The UNIQUE function has a bit of an issue with blank cells, formulas that return blank cells and zeroes.
If you need a logical test to determine if a list is unique you can use the MODE function with the ISNA function.
If you have a list of numbers that are a text numbers or a combination of text numbers with real numbers there is a technique I covered in this blog post to add them up. But if the range also contains text then the technique won’t work. There is the work around. The solutions below work in the subscription version of Excel. Check the comments section below for a solution for all versions.
One reason I like the N function is because it is Excel’s shortest function name. But it has quite a few useful features as well.
A while back I posted a formula to find the row number of the last used cell in a column. I revisit the solution to provide the last used column number in a row.
I wrote a blog post a while back about outliers and Excel and I thought I would revisit it thanks to dynamic arrays.
If you need to convert between different measurement systems Excel has just the function for you, called CONVERT.
Let’s say you are transitioning to retirement (lucky you) and you only work four days a week. You have Wednesdays off to play golf. You may still do projects and you need to figure out completion dates based on a start date and working days. Excel can help you.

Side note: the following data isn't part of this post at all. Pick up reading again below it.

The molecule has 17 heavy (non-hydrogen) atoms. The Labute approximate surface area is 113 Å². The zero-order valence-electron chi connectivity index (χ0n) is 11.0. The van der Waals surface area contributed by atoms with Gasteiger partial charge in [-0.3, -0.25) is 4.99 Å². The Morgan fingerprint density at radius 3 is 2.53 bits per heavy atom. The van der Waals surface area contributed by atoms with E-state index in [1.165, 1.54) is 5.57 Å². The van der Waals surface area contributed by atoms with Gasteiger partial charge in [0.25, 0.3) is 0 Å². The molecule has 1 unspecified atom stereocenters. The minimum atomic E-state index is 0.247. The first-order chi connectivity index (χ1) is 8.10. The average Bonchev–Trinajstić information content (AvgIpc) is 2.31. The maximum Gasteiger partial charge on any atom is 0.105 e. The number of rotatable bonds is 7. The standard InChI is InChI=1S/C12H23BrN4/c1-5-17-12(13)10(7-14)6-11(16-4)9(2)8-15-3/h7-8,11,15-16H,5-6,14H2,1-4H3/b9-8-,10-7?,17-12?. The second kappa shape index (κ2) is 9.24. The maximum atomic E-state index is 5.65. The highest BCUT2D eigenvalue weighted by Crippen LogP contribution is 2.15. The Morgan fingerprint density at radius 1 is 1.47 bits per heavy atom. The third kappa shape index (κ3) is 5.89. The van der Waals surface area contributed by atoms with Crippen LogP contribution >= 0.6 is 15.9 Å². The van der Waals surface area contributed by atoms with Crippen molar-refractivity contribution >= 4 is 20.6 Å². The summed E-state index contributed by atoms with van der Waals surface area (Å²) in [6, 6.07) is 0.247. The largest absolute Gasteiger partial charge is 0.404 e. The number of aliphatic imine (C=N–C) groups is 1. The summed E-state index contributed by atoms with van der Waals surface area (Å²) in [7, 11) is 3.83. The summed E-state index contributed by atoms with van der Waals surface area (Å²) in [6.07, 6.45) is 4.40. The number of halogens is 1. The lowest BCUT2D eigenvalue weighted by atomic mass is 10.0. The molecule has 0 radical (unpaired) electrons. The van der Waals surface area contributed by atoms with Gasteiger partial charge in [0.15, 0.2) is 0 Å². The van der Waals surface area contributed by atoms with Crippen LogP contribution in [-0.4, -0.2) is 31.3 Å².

I was recently helping someone with a budget which they had built vertically, with the months going down the sheet. They then asked to display it horizontally, with the months going across the page. In the latest version of Excel this is straightforward.
Years back when I wrote my Excel book, I had to create an index for the book. I shared the file I used including the macro in this post. Recently I thought dynamic arrays could do much of the work for this.
I wrote an article years ago explaining how to use a related table to handle financial years in Excel Pivot Tables. You can read the article here. If you only want the months in financial year order you can just add an extra column to your table.
I had a recent query regarding checking time in a column that had both date and time. There is an easy way to extract time from a date-time combination.
In my previous blog post I showed a technique to reduce clutter. The technique used a manual formatting method. Here is the automated version.
You can see my previous post here.
Below is the original table.
We can use a Conditional Format to only display the first entry of each date in the Date column.
Select the range A2:A11.
Click the Conditional Formatting drop down and select New Rule (third from the bottom).
Select the last option in the top section “Use a formula to …”.
In the formula box enter the following formula.
Click the Format button and use the Font tab and change the font colour to White and click OK and then OK again.
The result is shown below.
The formula for a conditional format must return TRUE to trigger the format. The type of formula that you use is called a logical test, which returns either TRUE or FALSE.
The use of the $ signs is very important in this formula. The COUNTIF function counts the number of entries in a range. If the COUNTIF result is above 1 it is a duplicate. In cell A2 the formula will ALWAYS return 1 as it is counting itself.